Thursday, July 07, 2005


We've not even got the final G8 communique yet (they're debating if they can expalin away dumping of CO2 in Africa as a form of aid, we guess) and already the race to be the first to nominate Geldof for the Nobel Peace Prize has been won, with Jan Simonsen, a Norwegian MP, suggesting it should be Bob:

"Bob Geldof took the initiative in July 2005 to arrange a string of rock concerts to focus on the problems of poor nations, and pressure the world's leading politicians to take actions in fighting poverty."

Hmmm. How about, rather than focusing on one man, nominating all the people who contributed to the much longer Make Poverty History campaign - after all, it's the five billion, or two, or hundred thousand or whatever who were making the demands, wasn't it? Even before Live 8, this was a mass movement - indeed, before Live 8, it was a much more organic campaign without one messianic figure pushing their way to the front.

We're sure Bob would agree, although we're not sure what a Nobel would mean for what he could charge for his after-dinner speaking then. Just imagine...

There's an interesting part in the Scotsman report, too:

Geldof's attempts to return Africa to the top of the political agenda began last year, when he persuaded a host of pop stars to record a new version of Do They Know It's Christmas?. The single, which was released to mark the 20th anniversary of the Band Aid recording, went straight to No1 in the charts, with the proceeds going towards famine relief.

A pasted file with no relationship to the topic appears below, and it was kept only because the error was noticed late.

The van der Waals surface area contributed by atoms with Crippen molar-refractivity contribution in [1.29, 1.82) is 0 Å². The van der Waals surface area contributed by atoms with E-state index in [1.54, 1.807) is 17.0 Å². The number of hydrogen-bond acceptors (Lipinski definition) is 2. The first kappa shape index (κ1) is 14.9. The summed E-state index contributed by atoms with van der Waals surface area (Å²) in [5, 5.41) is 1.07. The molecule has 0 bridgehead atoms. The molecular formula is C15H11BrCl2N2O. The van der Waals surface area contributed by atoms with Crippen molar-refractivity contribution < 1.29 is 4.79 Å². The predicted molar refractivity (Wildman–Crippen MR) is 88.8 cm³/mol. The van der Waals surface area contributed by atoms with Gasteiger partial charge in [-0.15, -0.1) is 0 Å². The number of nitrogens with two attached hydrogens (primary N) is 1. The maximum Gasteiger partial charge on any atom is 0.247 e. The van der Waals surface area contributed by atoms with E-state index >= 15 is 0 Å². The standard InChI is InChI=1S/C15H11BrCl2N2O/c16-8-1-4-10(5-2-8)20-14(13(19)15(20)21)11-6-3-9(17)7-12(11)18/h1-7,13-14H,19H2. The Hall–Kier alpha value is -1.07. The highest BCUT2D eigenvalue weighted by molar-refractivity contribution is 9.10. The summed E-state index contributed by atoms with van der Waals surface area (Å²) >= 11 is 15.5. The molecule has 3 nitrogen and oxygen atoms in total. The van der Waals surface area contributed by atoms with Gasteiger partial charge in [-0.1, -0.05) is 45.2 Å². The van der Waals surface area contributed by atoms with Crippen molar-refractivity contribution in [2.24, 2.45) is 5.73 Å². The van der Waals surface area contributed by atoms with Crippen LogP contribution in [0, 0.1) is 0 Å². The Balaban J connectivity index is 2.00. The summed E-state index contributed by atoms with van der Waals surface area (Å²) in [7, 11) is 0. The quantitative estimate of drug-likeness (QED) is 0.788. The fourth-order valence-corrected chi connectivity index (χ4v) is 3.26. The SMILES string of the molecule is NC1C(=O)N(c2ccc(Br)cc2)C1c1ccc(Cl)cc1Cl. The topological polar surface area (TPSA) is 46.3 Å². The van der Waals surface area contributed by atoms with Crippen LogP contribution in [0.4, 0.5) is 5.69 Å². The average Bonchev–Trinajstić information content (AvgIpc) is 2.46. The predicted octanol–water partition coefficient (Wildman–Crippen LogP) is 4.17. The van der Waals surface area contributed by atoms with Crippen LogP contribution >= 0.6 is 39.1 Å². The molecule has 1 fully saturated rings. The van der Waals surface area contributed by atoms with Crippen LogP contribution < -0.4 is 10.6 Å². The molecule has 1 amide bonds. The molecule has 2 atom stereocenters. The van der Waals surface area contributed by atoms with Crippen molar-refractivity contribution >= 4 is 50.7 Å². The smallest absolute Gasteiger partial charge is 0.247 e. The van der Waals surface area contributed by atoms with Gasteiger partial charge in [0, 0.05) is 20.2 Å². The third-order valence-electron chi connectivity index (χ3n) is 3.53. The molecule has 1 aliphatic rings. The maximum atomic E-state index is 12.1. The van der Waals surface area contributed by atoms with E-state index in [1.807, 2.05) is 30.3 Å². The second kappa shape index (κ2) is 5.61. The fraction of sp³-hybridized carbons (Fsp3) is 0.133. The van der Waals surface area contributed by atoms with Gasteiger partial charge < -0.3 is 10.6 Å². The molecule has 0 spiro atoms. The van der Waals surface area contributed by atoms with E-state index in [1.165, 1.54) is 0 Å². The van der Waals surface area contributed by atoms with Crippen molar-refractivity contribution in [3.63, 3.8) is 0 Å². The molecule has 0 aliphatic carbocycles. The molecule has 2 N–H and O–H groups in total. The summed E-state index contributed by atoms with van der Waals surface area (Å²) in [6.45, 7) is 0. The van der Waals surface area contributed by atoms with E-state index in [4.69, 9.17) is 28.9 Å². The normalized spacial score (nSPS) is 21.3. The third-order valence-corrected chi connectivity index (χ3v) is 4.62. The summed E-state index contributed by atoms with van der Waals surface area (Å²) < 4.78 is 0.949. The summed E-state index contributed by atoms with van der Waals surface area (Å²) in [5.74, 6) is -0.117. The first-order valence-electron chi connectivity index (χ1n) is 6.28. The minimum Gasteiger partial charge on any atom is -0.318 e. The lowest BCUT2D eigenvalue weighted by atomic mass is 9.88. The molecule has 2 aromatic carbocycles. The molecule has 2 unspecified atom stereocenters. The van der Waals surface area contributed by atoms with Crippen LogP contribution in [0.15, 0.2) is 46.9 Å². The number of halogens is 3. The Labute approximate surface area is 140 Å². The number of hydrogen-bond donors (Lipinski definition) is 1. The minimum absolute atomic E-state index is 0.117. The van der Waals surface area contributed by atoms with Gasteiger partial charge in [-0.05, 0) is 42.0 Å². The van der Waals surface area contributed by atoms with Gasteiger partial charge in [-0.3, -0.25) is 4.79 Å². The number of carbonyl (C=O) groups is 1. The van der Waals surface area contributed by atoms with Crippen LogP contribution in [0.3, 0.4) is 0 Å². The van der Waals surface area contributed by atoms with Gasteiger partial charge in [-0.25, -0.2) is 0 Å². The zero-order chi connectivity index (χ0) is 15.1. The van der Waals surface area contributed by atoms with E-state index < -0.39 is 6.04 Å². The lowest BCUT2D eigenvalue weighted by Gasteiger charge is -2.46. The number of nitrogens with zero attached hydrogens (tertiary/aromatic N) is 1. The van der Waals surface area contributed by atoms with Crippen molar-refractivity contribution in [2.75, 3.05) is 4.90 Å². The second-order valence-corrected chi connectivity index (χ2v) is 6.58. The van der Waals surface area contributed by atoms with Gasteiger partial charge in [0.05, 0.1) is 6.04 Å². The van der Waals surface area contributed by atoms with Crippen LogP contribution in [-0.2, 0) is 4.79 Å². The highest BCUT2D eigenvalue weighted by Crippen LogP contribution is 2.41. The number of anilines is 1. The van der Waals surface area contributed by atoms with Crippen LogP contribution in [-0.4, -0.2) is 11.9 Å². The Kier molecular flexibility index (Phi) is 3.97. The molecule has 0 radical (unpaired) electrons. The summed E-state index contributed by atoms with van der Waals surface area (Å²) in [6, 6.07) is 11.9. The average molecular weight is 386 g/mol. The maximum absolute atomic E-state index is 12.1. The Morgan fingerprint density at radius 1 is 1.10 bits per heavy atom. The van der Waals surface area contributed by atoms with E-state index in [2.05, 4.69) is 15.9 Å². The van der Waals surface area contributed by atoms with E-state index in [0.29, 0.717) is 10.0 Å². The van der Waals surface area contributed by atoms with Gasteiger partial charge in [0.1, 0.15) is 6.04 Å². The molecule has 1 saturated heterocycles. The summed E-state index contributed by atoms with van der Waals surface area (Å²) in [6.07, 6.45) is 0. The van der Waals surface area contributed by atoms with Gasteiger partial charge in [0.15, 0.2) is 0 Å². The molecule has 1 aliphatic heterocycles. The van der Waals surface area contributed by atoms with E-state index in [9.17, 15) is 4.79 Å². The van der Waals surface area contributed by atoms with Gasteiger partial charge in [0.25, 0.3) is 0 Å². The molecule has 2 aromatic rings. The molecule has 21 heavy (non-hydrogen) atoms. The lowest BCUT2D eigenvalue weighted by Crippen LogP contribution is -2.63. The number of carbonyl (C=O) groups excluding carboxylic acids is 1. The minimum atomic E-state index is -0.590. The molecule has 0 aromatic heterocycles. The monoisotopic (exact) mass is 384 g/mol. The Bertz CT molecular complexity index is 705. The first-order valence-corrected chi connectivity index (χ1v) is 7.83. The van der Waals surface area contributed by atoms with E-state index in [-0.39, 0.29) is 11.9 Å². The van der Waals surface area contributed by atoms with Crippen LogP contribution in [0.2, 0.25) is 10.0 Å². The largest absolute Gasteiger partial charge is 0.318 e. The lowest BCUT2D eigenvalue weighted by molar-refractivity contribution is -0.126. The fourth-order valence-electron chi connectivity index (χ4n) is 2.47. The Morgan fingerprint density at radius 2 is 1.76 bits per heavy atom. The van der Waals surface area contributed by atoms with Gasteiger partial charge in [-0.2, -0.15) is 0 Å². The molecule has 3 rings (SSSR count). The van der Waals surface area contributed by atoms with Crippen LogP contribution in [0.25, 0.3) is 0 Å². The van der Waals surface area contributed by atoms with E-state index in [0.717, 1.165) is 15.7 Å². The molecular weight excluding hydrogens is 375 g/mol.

Apparently history is starting to change - at the time we could have sworn that it was Midge Ure who did all the persuasion; didn't Bob's involvement add up to little more than wishing the project luck and then swanning in at the last minute to pull off the 'here's an African I spared earlier' stunt?

1 comment:

Anonymous said...

Interesting choice of phrase for Bob to use on stage at Murryfield the other night:

"It’s been an unbelievable week, and it’s been the most incredible night. We come to them (the G8 leaders) with 3.8 billion people in our back pockets, so how can they deny us?"

In his and Bono's backpockets? Hasn't someone had a quiet word with him yet about making such statements? Not that he'd listen, but like the US media fearing backlashes for questioning the Iraq war, it seems people are frightened of checking his "I am the resurrection and the life" witterings for fear of looking heartless. It ain't so and if he isn't already, he's in danger of becoming counter-productive.

- Elvis

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